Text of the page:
“I found it unfair that seafarers, who work day and night for 6 months away from home, have to bribe to find a job” – Agapitos Diakogiannis, ’20CBS
Agapitos and the team at Seafair are building the shipping industry’s leading jobs marketplace, connecting seafarers with the best opportunities at sea and matching shipping companies with the most qualified seafarers for their specific needs.
“We offer a fully digital product to hire seafarers. It simplifies what is normally a complicated, opaque, and quite frankly an often exploitatory process,” explains Agapitos. Seafair creates a transparency, integrity, and ease that connects seafarers and shipping companies in a better, faster and cheaper way.
Seafair officially launched July of 2020 and is now up to a team of 10 global full-time employees.
Before starting at Columbia, Agapitos worked as a consultant at BCG, where he came closer to the maritime industry. When he came to the US, he saw a new wave of job marketplaces disrupting traditional industries like Oil & Gas, manufacturing and construction. He was fascinated by the idea and started exploring whether this can also help shipping companies and seafarers connect. There is a lot of legacy technology in the industry that was proving inefficient for companies, and seafarers were facing a market that often relied on word of mouth.
Seafair was created to bring transparency to the market.
“I feel so inspired by seafarers, who spend 6 months away from home, working day and night, to supply the world, and it feels really good when seafarers come to us for help finding a job and we can help them get the right fit,” says Agapitos.
From Idea to Launch
Agapitos started Columbia Business School intending to focus on entrepreneurship, eventually applying and getting into the school’s CTech Program. CTech is a selective, cross-disciplinary program open to first year Engineering graduate students and rising second-year MBA students with technical backgrounds who are dedicated to launching and growing a tech-enabled startup while at Columbia.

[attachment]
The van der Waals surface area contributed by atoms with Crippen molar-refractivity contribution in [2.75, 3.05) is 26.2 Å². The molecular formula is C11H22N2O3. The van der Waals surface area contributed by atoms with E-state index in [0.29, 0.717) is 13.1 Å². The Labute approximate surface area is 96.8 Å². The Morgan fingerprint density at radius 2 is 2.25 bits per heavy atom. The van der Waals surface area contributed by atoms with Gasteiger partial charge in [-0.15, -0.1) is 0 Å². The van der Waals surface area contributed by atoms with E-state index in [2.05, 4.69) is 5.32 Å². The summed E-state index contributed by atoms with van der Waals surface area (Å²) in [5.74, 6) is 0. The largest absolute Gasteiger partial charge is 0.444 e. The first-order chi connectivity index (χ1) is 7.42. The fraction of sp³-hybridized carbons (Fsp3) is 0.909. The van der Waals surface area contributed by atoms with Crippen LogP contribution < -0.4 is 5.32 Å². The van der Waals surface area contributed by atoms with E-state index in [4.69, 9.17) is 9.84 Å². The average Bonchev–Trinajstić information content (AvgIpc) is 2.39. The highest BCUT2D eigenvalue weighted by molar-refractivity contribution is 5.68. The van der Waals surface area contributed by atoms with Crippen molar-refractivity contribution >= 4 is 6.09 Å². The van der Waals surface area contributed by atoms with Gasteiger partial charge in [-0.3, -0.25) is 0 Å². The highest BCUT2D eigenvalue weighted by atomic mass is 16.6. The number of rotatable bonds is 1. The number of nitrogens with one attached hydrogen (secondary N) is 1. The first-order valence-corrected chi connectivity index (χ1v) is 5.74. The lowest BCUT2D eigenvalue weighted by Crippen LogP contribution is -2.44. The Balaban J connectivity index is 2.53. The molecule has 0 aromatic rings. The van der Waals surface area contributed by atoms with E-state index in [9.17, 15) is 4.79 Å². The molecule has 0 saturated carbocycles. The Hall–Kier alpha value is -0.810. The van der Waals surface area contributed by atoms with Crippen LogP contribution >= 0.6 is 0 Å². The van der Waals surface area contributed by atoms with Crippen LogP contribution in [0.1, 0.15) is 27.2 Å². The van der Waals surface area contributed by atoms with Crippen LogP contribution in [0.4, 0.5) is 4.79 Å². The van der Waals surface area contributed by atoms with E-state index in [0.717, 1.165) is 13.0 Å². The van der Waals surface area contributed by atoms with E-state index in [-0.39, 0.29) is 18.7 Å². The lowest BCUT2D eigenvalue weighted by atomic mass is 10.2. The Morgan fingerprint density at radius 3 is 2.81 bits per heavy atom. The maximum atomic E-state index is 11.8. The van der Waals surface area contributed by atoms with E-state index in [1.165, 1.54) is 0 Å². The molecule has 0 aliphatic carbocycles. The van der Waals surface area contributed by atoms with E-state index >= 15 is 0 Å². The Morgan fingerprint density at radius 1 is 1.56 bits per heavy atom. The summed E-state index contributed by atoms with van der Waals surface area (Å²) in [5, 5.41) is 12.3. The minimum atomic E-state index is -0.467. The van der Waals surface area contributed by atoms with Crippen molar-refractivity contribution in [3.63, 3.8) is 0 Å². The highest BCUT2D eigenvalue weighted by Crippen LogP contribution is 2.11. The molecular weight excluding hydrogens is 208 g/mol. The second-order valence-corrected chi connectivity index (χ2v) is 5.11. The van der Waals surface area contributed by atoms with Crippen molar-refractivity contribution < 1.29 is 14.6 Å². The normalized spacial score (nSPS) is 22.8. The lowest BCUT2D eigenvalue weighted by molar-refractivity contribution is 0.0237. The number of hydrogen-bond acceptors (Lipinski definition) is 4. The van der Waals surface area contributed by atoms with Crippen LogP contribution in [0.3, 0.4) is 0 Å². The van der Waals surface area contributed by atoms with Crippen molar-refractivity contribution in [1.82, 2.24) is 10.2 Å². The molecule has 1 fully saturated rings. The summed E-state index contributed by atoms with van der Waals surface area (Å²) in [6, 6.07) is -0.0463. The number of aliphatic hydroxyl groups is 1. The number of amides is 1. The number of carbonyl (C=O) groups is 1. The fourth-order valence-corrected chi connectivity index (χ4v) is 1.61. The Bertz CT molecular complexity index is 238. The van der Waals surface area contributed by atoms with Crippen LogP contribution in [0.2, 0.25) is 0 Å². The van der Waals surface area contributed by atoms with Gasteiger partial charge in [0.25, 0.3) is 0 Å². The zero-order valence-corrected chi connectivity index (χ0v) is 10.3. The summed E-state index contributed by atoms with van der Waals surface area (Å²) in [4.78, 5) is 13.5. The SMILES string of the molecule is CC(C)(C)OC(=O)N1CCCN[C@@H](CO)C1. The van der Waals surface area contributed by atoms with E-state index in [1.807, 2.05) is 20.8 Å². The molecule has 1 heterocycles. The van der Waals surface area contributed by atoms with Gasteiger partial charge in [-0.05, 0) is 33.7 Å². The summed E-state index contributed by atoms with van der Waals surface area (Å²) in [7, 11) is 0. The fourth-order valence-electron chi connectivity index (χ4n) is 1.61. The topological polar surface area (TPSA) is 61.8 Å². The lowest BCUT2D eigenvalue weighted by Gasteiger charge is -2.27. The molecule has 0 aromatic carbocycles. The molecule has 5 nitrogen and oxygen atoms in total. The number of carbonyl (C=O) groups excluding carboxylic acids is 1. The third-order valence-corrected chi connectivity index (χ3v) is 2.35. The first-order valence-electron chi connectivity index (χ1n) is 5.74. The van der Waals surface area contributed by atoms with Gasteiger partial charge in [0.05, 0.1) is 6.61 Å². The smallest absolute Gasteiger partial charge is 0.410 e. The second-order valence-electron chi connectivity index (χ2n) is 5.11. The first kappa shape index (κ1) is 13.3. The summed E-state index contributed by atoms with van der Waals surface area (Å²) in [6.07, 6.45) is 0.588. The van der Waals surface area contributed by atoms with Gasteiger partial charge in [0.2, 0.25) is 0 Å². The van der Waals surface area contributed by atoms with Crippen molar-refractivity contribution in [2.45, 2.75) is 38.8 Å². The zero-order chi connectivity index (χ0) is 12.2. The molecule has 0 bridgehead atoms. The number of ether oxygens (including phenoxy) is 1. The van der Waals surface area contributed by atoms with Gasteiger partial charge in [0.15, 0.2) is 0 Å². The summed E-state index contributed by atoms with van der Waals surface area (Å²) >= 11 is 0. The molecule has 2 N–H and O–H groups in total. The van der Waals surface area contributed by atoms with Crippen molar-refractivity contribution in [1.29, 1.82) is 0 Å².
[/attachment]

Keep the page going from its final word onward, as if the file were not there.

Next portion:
Through CTech, Agapitos got access to classes, mentorship, and Venture Capital immersion at FJ Labs, which eventually provided funding for the launch of Seafair.
Any advice to fellow entrepreneurs?
Traditional industries often have high barriers to entry, such as legacy systems and structures that are resistant to new people with new mindsets and new technology. At Seafair we have seen that creating smaller digital products that prospective customers could use for free gives them an opportunity to discover why our solution is different . This reduces switching costs for new users and helps them understand how the new technology creates a more seamless and useful process, before they have to get a budget approval internally. We call this a SaaS-enabled marketplace.
“When they try some of our products , they tell us, ‘You can’t imagine how much time I’ve spent so many years doing this manually ’,” says Agapitos.
And for those entrepreneurs who have an idea that they want off the ground, know that there are resources around the University that can help you launch.
“Thanks to Columbia and my mentors – especially [CTech and Columbia Entrepreneurship Director] Professor Lerner – I’m able to follow my dream,” says Agapitos. “I want other people, especially immigrant founders like myself, to know that Columbia can help them achieve their entrepreneur dreams too”